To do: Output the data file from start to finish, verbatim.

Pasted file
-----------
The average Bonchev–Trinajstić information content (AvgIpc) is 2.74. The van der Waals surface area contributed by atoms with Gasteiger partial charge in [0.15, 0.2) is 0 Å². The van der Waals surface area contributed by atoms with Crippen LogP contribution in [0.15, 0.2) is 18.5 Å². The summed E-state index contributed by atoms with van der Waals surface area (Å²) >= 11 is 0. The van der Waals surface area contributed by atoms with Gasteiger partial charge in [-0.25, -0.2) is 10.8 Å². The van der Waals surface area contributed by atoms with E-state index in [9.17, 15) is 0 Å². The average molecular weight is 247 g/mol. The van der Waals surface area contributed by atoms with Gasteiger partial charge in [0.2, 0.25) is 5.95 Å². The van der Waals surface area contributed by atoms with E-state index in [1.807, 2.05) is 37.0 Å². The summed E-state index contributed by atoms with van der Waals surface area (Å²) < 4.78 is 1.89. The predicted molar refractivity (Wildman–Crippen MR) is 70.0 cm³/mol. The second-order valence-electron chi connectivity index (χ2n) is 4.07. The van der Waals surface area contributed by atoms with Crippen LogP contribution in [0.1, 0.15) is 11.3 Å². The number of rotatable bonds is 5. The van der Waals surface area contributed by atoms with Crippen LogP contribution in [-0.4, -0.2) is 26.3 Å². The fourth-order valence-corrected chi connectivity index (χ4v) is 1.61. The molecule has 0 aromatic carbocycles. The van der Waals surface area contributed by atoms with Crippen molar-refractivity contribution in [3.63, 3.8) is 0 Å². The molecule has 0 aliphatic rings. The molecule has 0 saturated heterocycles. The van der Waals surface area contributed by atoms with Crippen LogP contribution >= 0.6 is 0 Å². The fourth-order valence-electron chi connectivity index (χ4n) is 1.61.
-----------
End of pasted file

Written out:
The average Bonchev–Trinajstić information content (AvgIpc) is 2.74. The van der Waals surface area contributed by atoms with Gasteiger partial charge in [0.15, 0.2) is 0 Å². The van der Waals surface area contributed by atoms with Crippen LogP contribution in [0.15, 0.2) is 18.5 Å². The summed E-state index contributed by atoms with van der Waals surface area (Å²) >= 11 is 0. The van der Waals surface area contributed by atoms with Gasteiger partial charge in [-0.25, -0.2) is 10.8 Å². The van der Waals surface area contributed by atoms with E-state index in [9.17, 15) is 0 Å². The average molecular weight is 247 g/mol. The van der Waals surface area contributed by atoms with Gasteiger partial charge in [0.2, 0.25) is 5.95 Å². The van der Waals surface area contributed by atoms with E-state index in [1.807, 2.05) is 37.0 Å². The summed E-state index contributed by atoms with van der Waals surface area (Å²) < 4.78 is 1.89. The predicted molar refractivity (Wildman–Crippen MR) is 70.0 cm³/mol. The second-order valence-electron chi connectivity index (χ2n) is 4.07. The van der Waals surface area contributed by atoms with Crippen LogP contribution in [0.1, 0.15) is 11.3 Å². The number of rotatable bonds is 5. The van der Waals surface area contributed by atoms with Crippen LogP contribution in [-0.4, -0.2) is 26.3 Å². The fourth-order valence-corrected chi connectivity index (χ4v) is 1.61. The molecule has 0 aromatic carbocycles. The van der Waals surface area contributed by atoms with Crippen molar-refractivity contribution in [3.63, 3.8) is 0 Å². The molecule has 0 aliphatic rings. The molecule has 0 saturated heterocycles. The van der Waals surface area contributed by atoms with Crippen LogP contribution >= 0.6 is 0 Å². The fourth-order valence-electron chi connectivity index (χ4n) is 1.61.